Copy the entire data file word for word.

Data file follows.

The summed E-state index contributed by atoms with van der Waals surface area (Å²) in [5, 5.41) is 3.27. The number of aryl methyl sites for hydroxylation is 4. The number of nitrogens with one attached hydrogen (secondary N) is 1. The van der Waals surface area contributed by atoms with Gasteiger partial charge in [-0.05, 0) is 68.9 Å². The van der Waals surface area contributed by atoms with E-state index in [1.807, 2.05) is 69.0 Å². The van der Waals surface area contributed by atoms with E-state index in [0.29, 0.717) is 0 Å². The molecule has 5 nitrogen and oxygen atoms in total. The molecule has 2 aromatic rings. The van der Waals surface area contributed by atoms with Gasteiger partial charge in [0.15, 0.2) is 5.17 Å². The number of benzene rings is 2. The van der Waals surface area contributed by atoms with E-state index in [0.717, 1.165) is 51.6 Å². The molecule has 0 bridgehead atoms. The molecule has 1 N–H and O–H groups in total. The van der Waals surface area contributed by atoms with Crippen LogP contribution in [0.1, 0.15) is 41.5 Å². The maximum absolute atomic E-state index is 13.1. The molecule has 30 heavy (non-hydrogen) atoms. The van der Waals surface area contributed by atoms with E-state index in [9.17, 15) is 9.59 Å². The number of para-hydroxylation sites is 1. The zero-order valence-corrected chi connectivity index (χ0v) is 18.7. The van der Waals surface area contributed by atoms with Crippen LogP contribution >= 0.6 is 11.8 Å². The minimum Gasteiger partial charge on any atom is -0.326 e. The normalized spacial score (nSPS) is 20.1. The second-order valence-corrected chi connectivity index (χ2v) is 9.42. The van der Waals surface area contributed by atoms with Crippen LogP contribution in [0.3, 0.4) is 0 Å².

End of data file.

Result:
The summed E-state index contributed by atoms with van der Waals surface area (Å²) in [5, 5.41) is 3.27. The number of aryl methyl sites for hydroxylation is 4. The number of nitrogens with one attached hydrogen (secondary N) is 1. The van der Waals surface area contributed by atoms with Gasteiger partial charge in [-0.05, 0) is 68.9 Å². The van der Waals surface area contributed by atoms with E-state index in [1.807, 2.05) is 69.0 Å². The van der Waals surface area contributed by atoms with E-state index in [0.29, 0.717) is 0 Å². The molecule has 5 nitrogen and oxygen atoms in total. The molecule has 2 aromatic rings. The van der Waals surface area contributed by atoms with Gasteiger partial charge in [0.15, 0.2) is 5.17 Å². The number of benzene rings is 2. The van der Waals surface area contributed by atoms with E-state index in [0.717, 1.165) is 51.6 Å². The molecule has 0 bridgehead atoms. The molecule has 1 N–H and O–H groups in total. The van der Waals surface area contributed by atoms with Crippen LogP contribution in [0.1, 0.15) is 41.5 Å². The maximum absolute atomic E-state index is 13.1. The molecule has 30 heavy (non-hydrogen) atoms. The van der Waals surface area contributed by atoms with E-state index in [9.17, 15) is 9.59 Å². The number of para-hydroxylation sites is 1. The zero-order valence-corrected chi connectivity index (χ0v) is 18.7. The van der Waals surface area contributed by atoms with Crippen LogP contribution >= 0.6 is 11.8 Å². The minimum Gasteiger partial charge on any atom is -0.326 e. The normalized spacial score (nSPS) is 20.1. The second-order valence-corrected chi connectivity index (χ2v) is 9.42. The van der Waals surface area contributed by atoms with Crippen LogP contribution in [0.3, 0.4) is 0 Å².